The middle age bon-vivant Max is a former gangster and close friend of his partner Riton. They have stolen eight gold bars of 12 kg each that worth 50-million francs and Max has kept them hidden for their retirement. Riton's mistress Josy is tired of him and has found a new lover to support her, Angelo, who is a dangerous gangster. Riton has made a comment to Josy about the gold and soon Angelo discovers that Max and Riton have the stolen gold. He abducts Riton to force Max to give the gold to him. Will Max exchange his gold for Riton?Written by
Claudio Carvalho, Rio de Janeiro, Brazil
According to Daniel Cauchy ("Fifi"), his character was originally supposed to remain in the car until the classic showdown between Lino Ventura and Jean Gabin. He was commuting by air between another film being shot in Paris and this one, but director Jacques Becker thought it would be more expedient to have Gabin's character throw him out of the car before that. See more »
In the newspaper at the end of the movie, they said "Police recovered suitcases containing gold bars stolen".
Gold melt around 1064° C (1947 ° F), and when a car burns, the temperature can exceed 1200° C (2192 ° F).
That means they couldn't find the gold bars (neither the suitcases) but only a molted gold clusters. See more »
[after being thrown out of the car]
You leaving me here? How am I gonna get back?
Try hunting snails, Daddy-o.
See more »
The title of this French film noir is slang for "loot". Jean Gabin stars as racketeer Max. Seeking out the finer things in life, Max intends to pull one last job and retire. After stealing a fortune in gold, our hero is faced with a crisis of conscience when his best friend (Rene Dary) is kidnapped and held for a huge ransom, the proceeds of this last job. Max manages to turn the tables on the abductors, but his dreams of a life of ease explode in his face. Up-and-coming leading lady Jeanne Moreau plays a pivotal role as the femme fatale who leads Dary into the hands of his kidnappers.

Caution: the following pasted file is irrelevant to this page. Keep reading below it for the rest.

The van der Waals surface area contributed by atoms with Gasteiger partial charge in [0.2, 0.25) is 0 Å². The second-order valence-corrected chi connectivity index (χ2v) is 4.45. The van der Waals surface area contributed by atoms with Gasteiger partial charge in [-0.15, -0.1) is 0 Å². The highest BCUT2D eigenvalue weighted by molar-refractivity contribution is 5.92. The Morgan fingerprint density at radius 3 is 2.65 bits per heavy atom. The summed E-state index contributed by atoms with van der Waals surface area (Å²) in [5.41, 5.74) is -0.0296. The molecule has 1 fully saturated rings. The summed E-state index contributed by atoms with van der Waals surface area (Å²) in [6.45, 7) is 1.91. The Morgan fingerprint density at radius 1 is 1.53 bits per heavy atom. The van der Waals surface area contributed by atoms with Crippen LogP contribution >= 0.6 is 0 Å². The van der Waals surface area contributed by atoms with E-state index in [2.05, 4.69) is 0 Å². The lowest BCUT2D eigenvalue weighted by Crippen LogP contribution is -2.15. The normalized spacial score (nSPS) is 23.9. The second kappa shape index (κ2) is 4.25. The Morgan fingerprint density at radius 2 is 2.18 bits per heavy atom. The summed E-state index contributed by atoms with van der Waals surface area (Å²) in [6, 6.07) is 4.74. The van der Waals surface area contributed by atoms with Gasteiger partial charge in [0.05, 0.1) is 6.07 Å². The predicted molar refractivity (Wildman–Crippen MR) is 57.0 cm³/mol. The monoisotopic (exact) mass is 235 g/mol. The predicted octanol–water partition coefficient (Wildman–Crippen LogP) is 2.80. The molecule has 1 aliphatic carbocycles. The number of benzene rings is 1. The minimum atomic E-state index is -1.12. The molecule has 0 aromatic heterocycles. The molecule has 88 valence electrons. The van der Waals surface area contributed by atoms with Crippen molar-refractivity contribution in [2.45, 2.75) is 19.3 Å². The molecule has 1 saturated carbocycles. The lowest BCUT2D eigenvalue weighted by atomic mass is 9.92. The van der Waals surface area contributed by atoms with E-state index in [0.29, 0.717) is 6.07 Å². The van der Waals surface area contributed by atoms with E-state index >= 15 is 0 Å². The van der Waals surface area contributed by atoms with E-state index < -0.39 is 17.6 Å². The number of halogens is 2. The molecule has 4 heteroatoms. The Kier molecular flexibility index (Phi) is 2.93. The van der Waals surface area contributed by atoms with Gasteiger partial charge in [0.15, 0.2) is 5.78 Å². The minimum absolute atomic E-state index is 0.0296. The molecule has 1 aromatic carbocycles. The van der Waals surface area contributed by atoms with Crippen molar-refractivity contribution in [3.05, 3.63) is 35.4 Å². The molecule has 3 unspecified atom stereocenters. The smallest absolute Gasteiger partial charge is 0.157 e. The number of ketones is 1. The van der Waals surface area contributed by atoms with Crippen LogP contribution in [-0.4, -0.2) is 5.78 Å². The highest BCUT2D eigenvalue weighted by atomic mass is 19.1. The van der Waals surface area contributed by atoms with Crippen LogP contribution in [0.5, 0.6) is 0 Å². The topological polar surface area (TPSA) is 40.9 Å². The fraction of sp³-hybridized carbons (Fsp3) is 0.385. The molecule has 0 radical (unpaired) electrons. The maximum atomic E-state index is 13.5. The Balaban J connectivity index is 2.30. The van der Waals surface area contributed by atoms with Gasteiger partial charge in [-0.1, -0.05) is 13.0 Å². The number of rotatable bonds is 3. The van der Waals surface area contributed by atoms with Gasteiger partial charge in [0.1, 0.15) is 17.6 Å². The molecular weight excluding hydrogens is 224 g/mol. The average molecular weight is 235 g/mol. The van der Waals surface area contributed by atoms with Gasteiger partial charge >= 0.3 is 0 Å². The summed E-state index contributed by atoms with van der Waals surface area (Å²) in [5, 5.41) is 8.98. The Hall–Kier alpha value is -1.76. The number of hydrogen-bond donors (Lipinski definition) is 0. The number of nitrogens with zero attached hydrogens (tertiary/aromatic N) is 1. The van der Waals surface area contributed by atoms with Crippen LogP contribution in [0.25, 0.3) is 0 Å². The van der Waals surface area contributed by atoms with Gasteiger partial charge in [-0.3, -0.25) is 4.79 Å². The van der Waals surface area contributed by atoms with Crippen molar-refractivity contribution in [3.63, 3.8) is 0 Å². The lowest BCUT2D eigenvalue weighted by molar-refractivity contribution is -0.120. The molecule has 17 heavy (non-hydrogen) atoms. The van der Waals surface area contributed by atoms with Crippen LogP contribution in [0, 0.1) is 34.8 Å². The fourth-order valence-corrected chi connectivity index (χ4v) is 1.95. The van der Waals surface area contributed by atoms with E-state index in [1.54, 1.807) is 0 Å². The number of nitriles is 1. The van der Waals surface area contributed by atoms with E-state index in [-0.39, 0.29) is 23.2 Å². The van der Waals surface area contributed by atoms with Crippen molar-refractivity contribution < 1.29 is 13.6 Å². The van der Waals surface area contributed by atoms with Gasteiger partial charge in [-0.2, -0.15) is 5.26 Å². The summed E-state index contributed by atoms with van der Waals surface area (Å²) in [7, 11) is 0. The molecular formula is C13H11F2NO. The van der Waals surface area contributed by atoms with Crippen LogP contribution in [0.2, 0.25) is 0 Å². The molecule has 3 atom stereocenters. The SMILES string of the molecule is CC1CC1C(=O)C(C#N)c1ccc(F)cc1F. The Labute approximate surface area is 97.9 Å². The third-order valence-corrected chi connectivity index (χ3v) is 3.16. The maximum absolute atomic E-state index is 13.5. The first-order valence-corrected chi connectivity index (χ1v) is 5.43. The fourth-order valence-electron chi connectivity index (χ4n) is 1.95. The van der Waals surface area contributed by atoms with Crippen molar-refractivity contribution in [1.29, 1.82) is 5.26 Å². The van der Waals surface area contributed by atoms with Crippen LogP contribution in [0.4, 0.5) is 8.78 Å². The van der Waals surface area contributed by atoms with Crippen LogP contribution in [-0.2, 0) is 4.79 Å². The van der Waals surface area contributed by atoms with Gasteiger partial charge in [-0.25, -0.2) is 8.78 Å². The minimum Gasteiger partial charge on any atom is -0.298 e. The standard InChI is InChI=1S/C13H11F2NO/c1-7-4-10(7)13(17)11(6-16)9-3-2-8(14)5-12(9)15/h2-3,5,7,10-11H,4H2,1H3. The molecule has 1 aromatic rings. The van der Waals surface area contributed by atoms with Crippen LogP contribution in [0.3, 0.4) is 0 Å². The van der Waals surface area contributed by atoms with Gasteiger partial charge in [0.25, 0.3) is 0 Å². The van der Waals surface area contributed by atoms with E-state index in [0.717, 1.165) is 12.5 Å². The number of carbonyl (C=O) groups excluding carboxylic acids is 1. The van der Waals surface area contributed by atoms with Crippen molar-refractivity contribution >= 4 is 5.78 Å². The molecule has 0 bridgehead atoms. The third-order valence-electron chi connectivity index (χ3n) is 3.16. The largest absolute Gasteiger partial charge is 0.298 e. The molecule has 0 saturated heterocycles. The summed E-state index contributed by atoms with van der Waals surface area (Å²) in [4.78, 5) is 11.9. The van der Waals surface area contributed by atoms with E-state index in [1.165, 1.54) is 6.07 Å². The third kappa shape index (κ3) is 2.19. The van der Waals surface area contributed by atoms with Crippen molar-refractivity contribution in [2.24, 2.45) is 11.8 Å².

An intriguing film that inverts many of the film noir cliches. The heist which drives the film's plot has already occurred when the film starts, which has the effect of shifting the film's focus from the crime itself to the consequences of leading a life of crime. The characters are portrayed less like criminals than businessmen, calmly going about the business of earning a living. As a result, the few scenes of violence that occur are more shocking than they would be in a more routine crime film. An intriguing film that clearly influenced subsequent French crime films, especially Jules Dassin's "Rififi" and Jean-Pierre Melville's "Bob le Flambeur".
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